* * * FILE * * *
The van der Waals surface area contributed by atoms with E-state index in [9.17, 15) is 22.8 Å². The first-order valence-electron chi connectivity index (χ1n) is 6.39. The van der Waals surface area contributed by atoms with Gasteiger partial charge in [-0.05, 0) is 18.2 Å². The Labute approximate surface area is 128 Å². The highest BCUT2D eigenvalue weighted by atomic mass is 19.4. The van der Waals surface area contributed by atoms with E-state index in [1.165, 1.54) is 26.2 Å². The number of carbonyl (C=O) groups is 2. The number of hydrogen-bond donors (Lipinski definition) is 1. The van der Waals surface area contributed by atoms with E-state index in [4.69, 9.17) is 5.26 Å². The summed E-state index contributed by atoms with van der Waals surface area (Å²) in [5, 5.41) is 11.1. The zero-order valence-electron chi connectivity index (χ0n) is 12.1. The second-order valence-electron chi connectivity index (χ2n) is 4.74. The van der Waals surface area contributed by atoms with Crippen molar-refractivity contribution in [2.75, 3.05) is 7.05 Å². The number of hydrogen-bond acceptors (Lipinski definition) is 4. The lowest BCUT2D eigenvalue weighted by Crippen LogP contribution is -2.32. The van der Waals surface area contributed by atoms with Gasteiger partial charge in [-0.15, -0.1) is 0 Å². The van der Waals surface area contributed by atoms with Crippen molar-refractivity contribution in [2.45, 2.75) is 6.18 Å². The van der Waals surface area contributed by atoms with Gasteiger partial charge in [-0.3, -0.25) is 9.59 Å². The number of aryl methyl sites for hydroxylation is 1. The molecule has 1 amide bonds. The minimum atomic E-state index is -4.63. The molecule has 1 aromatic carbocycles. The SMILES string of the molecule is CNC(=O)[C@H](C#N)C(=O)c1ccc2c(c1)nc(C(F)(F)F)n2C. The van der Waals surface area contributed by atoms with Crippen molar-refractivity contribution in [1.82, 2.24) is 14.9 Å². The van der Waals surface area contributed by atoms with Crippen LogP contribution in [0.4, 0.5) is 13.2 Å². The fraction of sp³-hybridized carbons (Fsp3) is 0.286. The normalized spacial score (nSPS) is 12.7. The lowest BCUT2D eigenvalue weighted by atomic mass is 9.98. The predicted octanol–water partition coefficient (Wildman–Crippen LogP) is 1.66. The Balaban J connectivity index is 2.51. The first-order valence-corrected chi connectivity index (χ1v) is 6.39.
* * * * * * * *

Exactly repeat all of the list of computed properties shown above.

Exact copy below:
The van der Waals surface area contributed by atoms with E-state index in [9.17, 15) is 22.8 Å². The first-order valence-electron chi connectivity index (χ1n) is 6.39. The van der Waals surface area contributed by atoms with Gasteiger partial charge in [-0.05, 0) is 18.2 Å². The Labute approximate surface area is 128 Å². The highest BCUT2D eigenvalue weighted by atomic mass is 19.4. The van der Waals surface area contributed by atoms with E-state index in [1.165, 1.54) is 26.2 Å². The number of carbonyl (C=O) groups is 2. The number of hydrogen-bond donors (Lipinski definition) is 1. The van der Waals surface area contributed by atoms with E-state index in [4.69, 9.17) is 5.26 Å². The summed E-state index contributed by atoms with van der Waals surface area (Å²) in [5, 5.41) is 11.1. The zero-order valence-electron chi connectivity index (χ0n) is 12.1. The second-order valence-electron chi connectivity index (χ2n) is 4.74. The van der Waals surface area contributed by atoms with Crippen molar-refractivity contribution in [2.75, 3.05) is 7.05 Å². The number of hydrogen-bond acceptors (Lipinski definition) is 4. The lowest BCUT2D eigenvalue weighted by Crippen LogP contribution is -2.32. The van der Waals surface area contributed by atoms with Gasteiger partial charge in [-0.15, -0.1) is 0 Å². The van der Waals surface area contributed by atoms with Crippen molar-refractivity contribution in [2.45, 2.75) is 6.18 Å². The van der Waals surface area contributed by atoms with Gasteiger partial charge in [-0.3, -0.25) is 9.59 Å². The number of aryl methyl sites for hydroxylation is 1. The molecule has 1 amide bonds. The minimum atomic E-state index is -4.63. The molecule has 1 aromatic carbocycles. The SMILES string of the molecule is CNC(=O)[C@H](C#N)C(=O)c1ccc2c(c1)nc(C(F)(F)F)n2C. The van der Waals surface area contributed by atoms with Crippen molar-refractivity contribution in [1.82, 2.24) is 14.9 Å². The van der Waals surface area contributed by atoms with Crippen LogP contribution in [0.4, 0.5) is 13.2 Å². The fraction of sp³-hybridized carbons (Fsp3) is 0.286. The normalized spacial score (nSPS) is 12.7. The lowest BCUT2D eigenvalue weighted by atomic mass is 9.98. The predicted octanol–water partition coefficient (Wildman–Crippen LogP) is 1.66. The Balaban J connectivity index is 2.51. The first-order valence-corrected chi connectivity index (χ1v) is 6.39.